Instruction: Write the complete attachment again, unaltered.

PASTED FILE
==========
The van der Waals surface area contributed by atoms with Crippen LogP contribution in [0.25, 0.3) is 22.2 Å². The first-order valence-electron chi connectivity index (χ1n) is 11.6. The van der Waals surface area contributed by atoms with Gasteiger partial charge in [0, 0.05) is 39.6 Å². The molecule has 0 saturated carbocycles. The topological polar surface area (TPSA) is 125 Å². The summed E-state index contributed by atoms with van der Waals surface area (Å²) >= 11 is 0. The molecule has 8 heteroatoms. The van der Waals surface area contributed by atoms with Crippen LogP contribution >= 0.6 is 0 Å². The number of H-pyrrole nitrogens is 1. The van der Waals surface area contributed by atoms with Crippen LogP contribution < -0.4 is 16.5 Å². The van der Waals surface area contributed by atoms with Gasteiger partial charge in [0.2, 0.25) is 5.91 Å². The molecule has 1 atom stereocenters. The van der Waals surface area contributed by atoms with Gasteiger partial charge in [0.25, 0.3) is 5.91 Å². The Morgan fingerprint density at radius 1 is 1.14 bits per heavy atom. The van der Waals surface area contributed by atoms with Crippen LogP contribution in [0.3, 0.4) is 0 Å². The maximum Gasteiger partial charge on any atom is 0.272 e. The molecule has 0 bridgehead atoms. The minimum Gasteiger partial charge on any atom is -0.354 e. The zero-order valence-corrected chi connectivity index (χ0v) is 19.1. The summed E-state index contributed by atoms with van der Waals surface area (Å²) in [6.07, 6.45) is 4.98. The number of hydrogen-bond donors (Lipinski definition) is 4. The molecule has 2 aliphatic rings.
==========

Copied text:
The van der Waals surface area contributed by atoms with Crippen LogP contribution in [0.25, 0.3) is 22.2 Å². The first-order valence-electron chi connectivity index (χ1n) is 11.6. The van der Waals surface area contributed by atoms with Gasteiger partial charge in [0, 0.05) is 39.6 Å². The molecule has 0 saturated carbocycles. The topological polar surface area (TPSA) is 125 Å². The summed E-state index contributed by atoms with van der Waals surface area (Å²) >= 11 is 0. The molecule has 8 heteroatoms. The van der Waals surface area contributed by atoms with Crippen LogP contribution >= 0.6 is 0 Å². The number of H-pyrrole nitrogens is 1. The van der Waals surface area contributed by atoms with Crippen LogP contribution < -0.4 is 16.5 Å². The van der Waals surface area contributed by atoms with Gasteiger partial charge in [0.2, 0.25) is 5.91 Å². The molecule has 1 atom stereocenters. The van der Waals surface area contributed by atoms with Gasteiger partial charge in [0.25, 0.3) is 5.91 Å². The Morgan fingerprint density at radius 1 is 1.14 bits per heavy atom. The van der Waals surface area contributed by atoms with Crippen LogP contribution in [0.3, 0.4) is 0 Å². The maximum Gasteiger partial charge on any atom is 0.272 e. The molecule has 0 bridgehead atoms. The minimum Gasteiger partial charge on any atom is -0.354 e. The zero-order valence-corrected chi connectivity index (χ0v) is 19.1. The summed E-state index contributed by atoms with van der Waals surface area (Å²) in [6.07, 6.45) is 4.98. The number of hydrogen-bond donors (Lipinski definition) is 4. The molecule has 2 aliphatic rings.